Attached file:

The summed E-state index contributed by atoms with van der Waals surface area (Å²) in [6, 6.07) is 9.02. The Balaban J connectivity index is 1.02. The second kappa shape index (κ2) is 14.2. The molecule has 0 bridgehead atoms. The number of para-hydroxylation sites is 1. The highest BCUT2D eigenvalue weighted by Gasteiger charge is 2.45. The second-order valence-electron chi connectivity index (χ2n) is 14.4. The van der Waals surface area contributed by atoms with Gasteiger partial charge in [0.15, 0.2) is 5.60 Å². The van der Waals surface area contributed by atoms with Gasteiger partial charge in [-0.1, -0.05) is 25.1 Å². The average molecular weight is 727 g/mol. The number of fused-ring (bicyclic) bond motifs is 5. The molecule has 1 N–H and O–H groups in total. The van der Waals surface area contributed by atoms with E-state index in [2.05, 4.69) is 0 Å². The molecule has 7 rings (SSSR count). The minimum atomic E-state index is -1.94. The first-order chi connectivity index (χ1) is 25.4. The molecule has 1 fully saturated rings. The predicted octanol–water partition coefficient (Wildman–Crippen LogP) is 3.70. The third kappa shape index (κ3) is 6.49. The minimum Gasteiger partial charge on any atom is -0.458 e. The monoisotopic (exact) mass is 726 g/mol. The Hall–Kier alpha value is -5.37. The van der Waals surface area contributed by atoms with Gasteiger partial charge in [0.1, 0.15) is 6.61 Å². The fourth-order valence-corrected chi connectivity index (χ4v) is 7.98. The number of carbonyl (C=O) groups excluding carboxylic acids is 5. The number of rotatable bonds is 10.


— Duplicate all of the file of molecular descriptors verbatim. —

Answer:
The summed E-state index contributed by atoms with van der Waals surface area (Å²) in [6, 6.07) is 9.02. The Balaban J connectivity index is 1.02. The second kappa shape index (κ2) is 14.2. The molecule has 0 bridgehead atoms. The number of para-hydroxylation sites is 1. The highest BCUT2D eigenvalue weighted by Gasteiger charge is 2.45. The second-order valence-electron chi connectivity index (χ2n) is 14.4. The van der Waals surface area contributed by atoms with Gasteiger partial charge in [0.15, 0.2) is 5.60 Å². The van der Waals surface area contributed by atoms with Gasteiger partial charge in [-0.1, -0.05) is 25.1 Å². The average molecular weight is 727 g/mol. The number of fused-ring (bicyclic) bond motifs is 5. The molecule has 1 N–H and O–H groups in total. The van der Waals surface area contributed by atoms with E-state index in [2.05, 4.69) is 0 Å². The molecule has 7 rings (SSSR count). The minimum atomic E-state index is -1.94. The first-order chi connectivity index (χ1) is 25.4. The molecule has 1 fully saturated rings. The predicted octanol–water partition coefficient (Wildman–Crippen LogP) is 3.70. The third kappa shape index (κ3) is 6.49. The minimum Gasteiger partial charge on any atom is -0.458 e. The monoisotopic (exact) mass is 726 g/mol. The Hall–Kier alpha value is -5.37. The van der Waals surface area contributed by atoms with Gasteiger partial charge in [0.1, 0.15) is 6.61 Å². The fourth-order valence-corrected chi connectivity index (χ4v) is 7.98. The number of carbonyl (C=O) groups excluding carboxylic acids is 5. The number of rotatable bonds is 10.